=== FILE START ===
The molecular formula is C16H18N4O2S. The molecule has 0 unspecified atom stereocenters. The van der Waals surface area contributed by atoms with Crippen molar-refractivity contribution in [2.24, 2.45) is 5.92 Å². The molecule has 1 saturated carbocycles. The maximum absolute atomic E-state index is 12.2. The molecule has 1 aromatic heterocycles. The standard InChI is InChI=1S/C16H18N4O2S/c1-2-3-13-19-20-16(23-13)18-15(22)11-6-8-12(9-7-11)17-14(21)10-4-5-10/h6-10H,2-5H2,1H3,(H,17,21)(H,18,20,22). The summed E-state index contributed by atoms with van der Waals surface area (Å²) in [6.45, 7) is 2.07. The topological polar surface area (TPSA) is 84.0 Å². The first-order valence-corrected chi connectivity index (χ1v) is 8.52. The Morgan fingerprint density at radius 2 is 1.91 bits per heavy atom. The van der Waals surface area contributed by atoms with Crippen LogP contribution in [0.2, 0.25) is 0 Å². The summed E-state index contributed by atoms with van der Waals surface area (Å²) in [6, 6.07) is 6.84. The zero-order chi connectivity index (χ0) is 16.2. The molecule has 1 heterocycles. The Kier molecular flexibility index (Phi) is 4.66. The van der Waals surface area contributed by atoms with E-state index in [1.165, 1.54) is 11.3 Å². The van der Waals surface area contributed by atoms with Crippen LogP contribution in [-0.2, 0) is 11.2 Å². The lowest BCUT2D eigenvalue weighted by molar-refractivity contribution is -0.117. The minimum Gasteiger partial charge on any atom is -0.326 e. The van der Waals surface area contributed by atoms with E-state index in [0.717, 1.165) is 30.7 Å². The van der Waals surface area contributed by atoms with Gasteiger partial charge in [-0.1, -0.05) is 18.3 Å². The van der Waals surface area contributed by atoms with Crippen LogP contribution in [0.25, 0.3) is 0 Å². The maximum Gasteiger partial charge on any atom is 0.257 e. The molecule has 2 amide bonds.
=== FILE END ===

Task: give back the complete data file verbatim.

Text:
The molecular formula is C16H18N4O2S. The molecule has 0 unspecified atom stereocenters. The van der Waals surface area contributed by atoms with Crippen molar-refractivity contribution in [2.24, 2.45) is 5.92 Å². The molecule has 1 saturated carbocycles. The maximum absolute atomic E-state index is 12.2. The molecule has 1 aromatic heterocycles. The standard InChI is InChI=1S/C16H18N4O2S/c1-2-3-13-19-20-16(23-13)18-15(22)11-6-8-12(9-7-11)17-14(21)10-4-5-10/h6-10H,2-5H2,1H3,(H,17,21)(H,18,20,22). The summed E-state index contributed by atoms with van der Waals surface area (Å²) in [6.45, 7) is 2.07. The topological polar surface area (TPSA) is 84.0 Å². The first-order valence-corrected chi connectivity index (χ1v) is 8.52. The Morgan fingerprint density at radius 2 is 1.91 bits per heavy atom. The van der Waals surface area contributed by atoms with Crippen LogP contribution in [0.2, 0.25) is 0 Å². The summed E-state index contributed by atoms with van der Waals surface area (Å²) in [6, 6.07) is 6.84. The zero-order chi connectivity index (χ0) is 16.2. The molecule has 1 heterocycles. The Kier molecular flexibility index (Phi) is 4.66. The van der Waals surface area contributed by atoms with E-state index in [1.165, 1.54) is 11.3 Å². The van der Waals surface area contributed by atoms with Crippen LogP contribution in [-0.2, 0) is 11.2 Å². The lowest BCUT2D eigenvalue weighted by molar-refractivity contribution is -0.117. The minimum Gasteiger partial charge on any atom is -0.326 e. The van der Waals surface area contributed by atoms with E-state index in [0.717, 1.165) is 30.7 Å². The van der Waals surface area contributed by atoms with Gasteiger partial charge in [-0.1, -0.05) is 18.3 Å². The van der Waals surface area contributed by atoms with Crippen LogP contribution in [0.25, 0.3) is 0 Å². The maximum Gasteiger partial charge on any atom is 0.257 e. The molecule has 2 amide bonds.